We had so many people wanting to help – including offers to help pay the expenses  of our daily trips to Addenbrooke’s, as well as morale boosters like my niece, Charlene doing a head-shave, along with my 11-year-old granddaughter Safie, and Charlene’s husband, Robert, who had his chest and legs waxed.  In the end it turned into a big fundraising event which raised around £4,000, including match-funding of £1,000 from Robert’s company British American Tobacco.  Cat’s 16-year-old cousin Shannon also had her head shaved a week later, raising several hundred pounds herself.

A family friend, Laura Brown, held a family fun day at Wicksteed Park in Kettering with monster trucks, characters from the film Frozen, stalls, musicians, candy-floss, beat the goalie and a treasure hunt all of which helped to raise well over £1,000.

Also, further funds were raised when a local fitness trainer, Jason Strachan, took a group of his students, which included Cat’s 16-year-old son Robert, round a 10k assault course called “The Suffering” at Rockingham Castle.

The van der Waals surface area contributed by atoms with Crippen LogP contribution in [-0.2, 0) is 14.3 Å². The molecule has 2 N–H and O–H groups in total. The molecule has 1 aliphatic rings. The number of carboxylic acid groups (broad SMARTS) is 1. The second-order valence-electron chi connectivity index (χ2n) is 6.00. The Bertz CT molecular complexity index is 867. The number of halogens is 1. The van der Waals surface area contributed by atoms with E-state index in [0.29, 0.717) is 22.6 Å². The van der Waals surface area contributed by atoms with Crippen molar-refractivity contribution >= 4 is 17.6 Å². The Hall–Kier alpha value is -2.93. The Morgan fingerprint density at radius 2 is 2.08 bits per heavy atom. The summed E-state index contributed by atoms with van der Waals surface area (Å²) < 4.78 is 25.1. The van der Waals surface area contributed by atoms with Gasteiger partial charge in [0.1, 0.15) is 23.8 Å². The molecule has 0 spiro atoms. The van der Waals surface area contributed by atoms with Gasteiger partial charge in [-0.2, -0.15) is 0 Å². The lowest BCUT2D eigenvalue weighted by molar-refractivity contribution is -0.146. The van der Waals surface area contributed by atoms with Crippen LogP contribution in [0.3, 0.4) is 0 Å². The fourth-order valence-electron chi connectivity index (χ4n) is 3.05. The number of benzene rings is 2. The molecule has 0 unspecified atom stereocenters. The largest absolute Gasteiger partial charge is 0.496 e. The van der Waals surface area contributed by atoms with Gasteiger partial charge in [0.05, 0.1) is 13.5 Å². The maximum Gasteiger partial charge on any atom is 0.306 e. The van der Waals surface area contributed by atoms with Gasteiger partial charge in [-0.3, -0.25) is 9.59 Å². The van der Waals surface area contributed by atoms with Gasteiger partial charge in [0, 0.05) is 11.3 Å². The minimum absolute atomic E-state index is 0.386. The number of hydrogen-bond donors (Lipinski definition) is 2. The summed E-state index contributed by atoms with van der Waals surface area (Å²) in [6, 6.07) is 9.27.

By the time that friends of the family had held an Open Mic Night at one of our local pubs and Cat’s best friend, Tara had completed a 10K sponsored walk with a group of friends and supporters, we decided that it was time to organise ourselves more formally into an official fundraising group called appropriately Cat in a Hat raising funds for pioneering UK charity, Brain Tumour Research.

Despite my nursing background, I, along with so many of Cat’s friends and family members, was shocked to find that that just 1% of the national spend on cancer research is allocated to brain tumours, yet it is the biggest cancer killer of the under 40s.  We are all doing our bit to make a real difference and hope that more effective treatments and ultimately a cure for brain tumours can be found… And soon.